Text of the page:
Learn Linux, 302 (Mixed environments): Performance tuning

Measure and improve your Samba performance

In preparation for taking the Linux Professional Institute Certification exam LPI-302 for systems administrators, learn how to measure Samba performance and make Samba work faster.


Sean A. Walberg, Senior Network Engineer

Photo of Sean WalbergSean Walberg is a network engineer and the author of two books on networking. He has worked in several industries, including health care and media.

20 December 2011

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About this series

This series of articles helps you learn Linux systems administration tasks. You can also use the material in these articles to prepare for the Linux Professional Institute Certification level 3 (LPIC-3) exams.

See our developerWorks roadmap for LPIC-3 for a description of and link to each article in this series. The roadmap is in progress and reflects the current objectives (November 2010) for the LPIC-3 exams. As each article is completed, it is added to the roadmap.

In this article, learn how to:

  • Measure Samba performance
  • Optimize Samba memory usage
  • Improve file-transfer speeds in a Server Message Block/Common Internet File System environment

This article helps you prepare for Objective 315.3 in Topic 315 of the Linux Professional Institute's (LPI) Mixed Environment Specialty exam (302). The objective has a weight of 1.


To get the most from the articles in this series, you should have an advanced knowledge of Linux and a working Linux system on which you can practice the commands covered in this article. You should also have a good understanding of TCP/IP networking.

Measuring Samba performance

About the elective LPI-302 exam

Linux Professional Institute Certification (LPIC) is like many other certifications in that different levels are offered, with each level requiring more knowledge and experience than the previous one. The LPI-302 exam is an elective specialty exam in the third level of the LPIC hierarchy and requires an advanced level of Linux systems administration knowledge.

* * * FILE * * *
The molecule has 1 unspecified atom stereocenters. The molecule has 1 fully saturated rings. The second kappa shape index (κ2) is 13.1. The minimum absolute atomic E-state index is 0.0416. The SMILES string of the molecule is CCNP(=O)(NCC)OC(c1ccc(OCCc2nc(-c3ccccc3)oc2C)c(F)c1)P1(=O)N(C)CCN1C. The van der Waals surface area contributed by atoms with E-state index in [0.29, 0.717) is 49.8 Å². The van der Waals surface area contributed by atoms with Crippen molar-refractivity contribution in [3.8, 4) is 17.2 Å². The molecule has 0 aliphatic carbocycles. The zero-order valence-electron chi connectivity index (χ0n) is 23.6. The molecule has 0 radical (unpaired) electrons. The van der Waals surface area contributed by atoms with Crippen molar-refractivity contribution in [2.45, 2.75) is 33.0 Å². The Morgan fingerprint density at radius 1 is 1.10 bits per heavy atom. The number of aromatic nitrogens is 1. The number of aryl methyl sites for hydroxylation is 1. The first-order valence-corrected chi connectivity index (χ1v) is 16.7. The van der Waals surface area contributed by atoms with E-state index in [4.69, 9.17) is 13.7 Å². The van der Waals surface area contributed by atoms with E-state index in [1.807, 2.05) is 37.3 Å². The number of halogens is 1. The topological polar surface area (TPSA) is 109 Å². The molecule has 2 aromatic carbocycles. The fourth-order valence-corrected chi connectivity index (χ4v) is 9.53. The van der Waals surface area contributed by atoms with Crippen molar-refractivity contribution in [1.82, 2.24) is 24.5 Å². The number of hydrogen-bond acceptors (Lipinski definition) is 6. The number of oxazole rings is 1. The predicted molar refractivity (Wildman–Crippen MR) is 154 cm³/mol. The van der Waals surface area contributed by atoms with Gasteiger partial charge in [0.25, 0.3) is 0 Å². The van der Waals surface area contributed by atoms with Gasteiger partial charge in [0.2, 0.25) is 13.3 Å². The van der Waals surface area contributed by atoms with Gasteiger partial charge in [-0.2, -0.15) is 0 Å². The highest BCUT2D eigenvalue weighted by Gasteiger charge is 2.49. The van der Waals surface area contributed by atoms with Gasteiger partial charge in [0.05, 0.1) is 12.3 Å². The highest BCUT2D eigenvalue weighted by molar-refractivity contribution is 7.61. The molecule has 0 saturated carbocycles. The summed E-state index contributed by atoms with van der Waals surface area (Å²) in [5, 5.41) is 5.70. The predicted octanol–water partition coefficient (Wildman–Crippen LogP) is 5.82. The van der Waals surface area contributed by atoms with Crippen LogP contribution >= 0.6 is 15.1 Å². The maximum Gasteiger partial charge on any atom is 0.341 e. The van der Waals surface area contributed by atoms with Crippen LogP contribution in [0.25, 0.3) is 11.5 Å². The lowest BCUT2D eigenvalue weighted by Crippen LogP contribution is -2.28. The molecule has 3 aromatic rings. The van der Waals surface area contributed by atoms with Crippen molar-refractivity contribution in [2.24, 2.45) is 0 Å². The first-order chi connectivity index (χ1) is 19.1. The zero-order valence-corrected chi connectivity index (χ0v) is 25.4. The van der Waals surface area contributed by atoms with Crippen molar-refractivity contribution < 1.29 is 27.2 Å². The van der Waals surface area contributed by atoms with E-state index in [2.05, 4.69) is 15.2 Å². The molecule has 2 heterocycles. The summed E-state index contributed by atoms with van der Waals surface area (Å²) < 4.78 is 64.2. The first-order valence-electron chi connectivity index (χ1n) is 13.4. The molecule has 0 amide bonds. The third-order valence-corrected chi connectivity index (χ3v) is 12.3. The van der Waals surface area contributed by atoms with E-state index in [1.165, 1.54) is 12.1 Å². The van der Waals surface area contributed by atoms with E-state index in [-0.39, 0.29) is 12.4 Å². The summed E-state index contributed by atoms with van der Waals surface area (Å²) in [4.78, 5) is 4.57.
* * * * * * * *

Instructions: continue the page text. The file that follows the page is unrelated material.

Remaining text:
To get your LPIC-3 certification, you must pass the two first-level exams (101 and 102), the two second-level exams (201 and 202), and the LPIC-3 core exam (301). After you have achieved this level, you can take the elective specialty exams, such as LPI-302.

Before you can improve something, you must be able to reliably measure it. Measure something, make changes, measure again, and compare results. In the case of Samba, you need to measure:

  • Response time and throughput of a client under idle server conditions
  • Response time and throughput of a client under a given server load
  • Server characteristics under a given load
  • Maximum server capacity in terms of clients or throughput

Measuring response times gives you an idea of what a typical client would expect under the test conditions. For this to work, your test cases should approximate actual client load. For example, seeing how fast you can repeatedly request the same file is not the same as copying a directory containing a mix of small and large files.

Measuring server characteristics under a given load gives you some idea of how much room you have to grow. If, under load, your server is struggling to keep up, then you know you don't have much capacity beyond the test load. The same techniques are used to measure a production server's load and extrapolate capacity.

Finally, the so-called "torture tests," where you throw all you can at a server and see where it breaks, provide interesting information but are not as useful as the other types of tests. If the goal is to prove that your server can handle a certain load, then this type of test will do. Such tests are often more helpful for measuring the lower-level characteristics, such as the maximum disk I/O capacity of a server.

Samba is a network server, so it is important to reasonably simulate the network being used. If your clients are 50 milliseconds away from the server, the effects of network latency will be more pronounced than with local clients. This information directs your tuning priorities accordingly.

Designing a test

You could buy a fairly expensive device that simulates client traffic and takes precise performance measurements. And if you're publishing benchmarks or developing the server hardware, such a device might be a good option. However, if you're interested in tuning your own server, and are faced with the usual constraints of time and money, you're probably not looking for an expensive tool that you'll have to learn how to use.

As an example, the first test assesses random read performance by downloading a large number of files with the Samba command-line client. The primary concern is, "how fast can this directory be downloaded?"

Like any well-behaved UNIX® utility, the smbclient tool can read its list of instructions from the standard input. The following snippet shows a series of commands for downloading the contents of a directory:

mget smbtest